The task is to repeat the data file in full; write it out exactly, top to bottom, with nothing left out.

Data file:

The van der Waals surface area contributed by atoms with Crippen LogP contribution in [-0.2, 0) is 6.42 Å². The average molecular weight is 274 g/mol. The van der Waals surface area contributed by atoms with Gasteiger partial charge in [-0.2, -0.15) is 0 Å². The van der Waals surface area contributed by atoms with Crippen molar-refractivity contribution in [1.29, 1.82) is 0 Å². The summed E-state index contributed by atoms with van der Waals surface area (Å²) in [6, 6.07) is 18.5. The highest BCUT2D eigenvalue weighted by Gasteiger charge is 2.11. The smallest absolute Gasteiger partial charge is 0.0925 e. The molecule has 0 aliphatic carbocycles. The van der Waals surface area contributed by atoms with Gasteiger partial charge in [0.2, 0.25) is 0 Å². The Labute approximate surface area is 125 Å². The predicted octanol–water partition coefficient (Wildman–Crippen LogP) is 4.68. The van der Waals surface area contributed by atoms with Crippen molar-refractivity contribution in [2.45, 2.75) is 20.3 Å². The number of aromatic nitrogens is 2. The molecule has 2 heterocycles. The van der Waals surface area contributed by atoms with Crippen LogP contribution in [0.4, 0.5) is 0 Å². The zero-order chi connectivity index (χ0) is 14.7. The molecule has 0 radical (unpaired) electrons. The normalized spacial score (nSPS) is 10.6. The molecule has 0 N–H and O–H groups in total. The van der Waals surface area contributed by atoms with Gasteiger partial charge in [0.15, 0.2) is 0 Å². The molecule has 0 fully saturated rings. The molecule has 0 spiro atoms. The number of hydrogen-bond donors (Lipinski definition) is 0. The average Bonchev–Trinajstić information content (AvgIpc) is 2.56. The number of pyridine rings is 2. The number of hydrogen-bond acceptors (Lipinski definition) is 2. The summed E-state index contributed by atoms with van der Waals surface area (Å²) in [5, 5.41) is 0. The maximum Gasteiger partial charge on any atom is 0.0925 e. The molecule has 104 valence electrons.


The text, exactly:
The van der Waals surface area contributed by atoms with Crippen LogP contribution in [-0.2, 0) is 6.42 Å². The average molecular weight is 274 g/mol. The van der Waals surface area contributed by atoms with Gasteiger partial charge in [-0.2, -0.15) is 0 Å². The van der Waals surface area contributed by atoms with Crippen molar-refractivity contribution in [1.29, 1.82) is 0 Å². The summed E-state index contributed by atoms with van der Waals surface area (Å²) in [6, 6.07) is 18.5. The highest BCUT2D eigenvalue weighted by Gasteiger charge is 2.11. The smallest absolute Gasteiger partial charge is 0.0925 e. The molecule has 0 aliphatic carbocycles. The van der Waals surface area contributed by atoms with Gasteiger partial charge in [0.2, 0.25) is 0 Å². The Labute approximate surface area is 125 Å². The predicted octanol–water partition coefficient (Wildman–Crippen LogP) is 4.68. The van der Waals surface area contributed by atoms with Crippen molar-refractivity contribution in [2.45, 2.75) is 20.3 Å². The number of aromatic nitrogens is 2. The molecule has 2 heterocycles. The van der Waals surface area contributed by atoms with Crippen LogP contribution in [0.4, 0.5) is 0 Å². The zero-order chi connectivity index (χ0) is 14.7. The molecule has 0 radical (unpaired) electrons. The normalized spacial score (nSPS) is 10.6. The molecule has 0 N–H and O–H groups in total. The van der Waals surface area contributed by atoms with Gasteiger partial charge in [0.15, 0.2) is 0 Å². The molecule has 0 fully saturated rings. The molecule has 0 spiro atoms. The number of hydrogen-bond donors (Lipinski definition) is 0. The average Bonchev–Trinajstić information content (AvgIpc) is 2.56. The number of pyridine rings is 2. The number of hydrogen-bond acceptors (Lipinski definition) is 2. The summed E-state index contributed by atoms with van der Waals surface area (Å²) in [5, 5.41) is 0. The maximum Gasteiger partial charge on any atom is 0.0925 e. The molecule has 104 valence electrons.